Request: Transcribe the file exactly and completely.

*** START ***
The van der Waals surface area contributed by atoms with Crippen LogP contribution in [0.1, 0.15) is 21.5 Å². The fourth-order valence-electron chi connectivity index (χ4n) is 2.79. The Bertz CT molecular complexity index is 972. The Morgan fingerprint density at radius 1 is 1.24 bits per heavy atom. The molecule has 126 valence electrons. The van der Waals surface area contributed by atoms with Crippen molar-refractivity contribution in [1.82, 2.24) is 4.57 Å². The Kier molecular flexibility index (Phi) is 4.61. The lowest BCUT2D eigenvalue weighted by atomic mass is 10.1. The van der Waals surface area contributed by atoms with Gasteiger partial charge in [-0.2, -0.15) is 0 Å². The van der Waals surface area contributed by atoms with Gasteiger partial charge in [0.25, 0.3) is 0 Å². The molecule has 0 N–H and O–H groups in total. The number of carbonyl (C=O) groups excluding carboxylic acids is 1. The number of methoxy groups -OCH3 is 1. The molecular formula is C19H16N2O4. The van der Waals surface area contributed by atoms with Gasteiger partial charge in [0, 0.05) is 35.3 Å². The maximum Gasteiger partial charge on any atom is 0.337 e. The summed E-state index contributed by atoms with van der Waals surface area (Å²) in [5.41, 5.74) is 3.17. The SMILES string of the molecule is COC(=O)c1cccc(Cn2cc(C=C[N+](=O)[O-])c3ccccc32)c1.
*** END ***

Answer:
The van der Waals surface area contributed by atoms with Crippen LogP contribution in [0.1, 0.15) is 21.5 Å². The fourth-order valence-electron chi connectivity index (χ4n) is 2.79. The Bertz CT molecular complexity index is 972. The Morgan fingerprint density at radius 1 is 1.24 bits per heavy atom. The molecule has 126 valence electrons. The van der Waals surface area contributed by atoms with Crippen molar-refractivity contribution in [1.82, 2.24) is 4.57 Å². The Kier molecular flexibility index (Phi) is 4.61. The lowest BCUT2D eigenvalue weighted by atomic mass is 10.1. The van der Waals surface area contributed by atoms with Gasteiger partial charge in [-0.2, -0.15) is 0 Å². The van der Waals surface area contributed by atoms with Gasteiger partial charge in [0.25, 0.3) is 0 Å². The molecule has 0 N–H and O–H groups in total. The number of carbonyl (C=O) groups excluding carboxylic acids is 1. The number of methoxy groups -OCH3 is 1. The molecular formula is C19H16N2O4. The van der Waals surface area contributed by atoms with Gasteiger partial charge in [0, 0.05) is 35.3 Å². The maximum Gasteiger partial charge on any atom is 0.337 e. The summed E-state index contributed by atoms with van der Waals surface area (Å²) in [5.41, 5.74) is 3.17. The SMILES string of the molecule is COC(=O)c1cccc(Cn2cc(C=C[N+](=O)[O-])c3ccccc32)c1.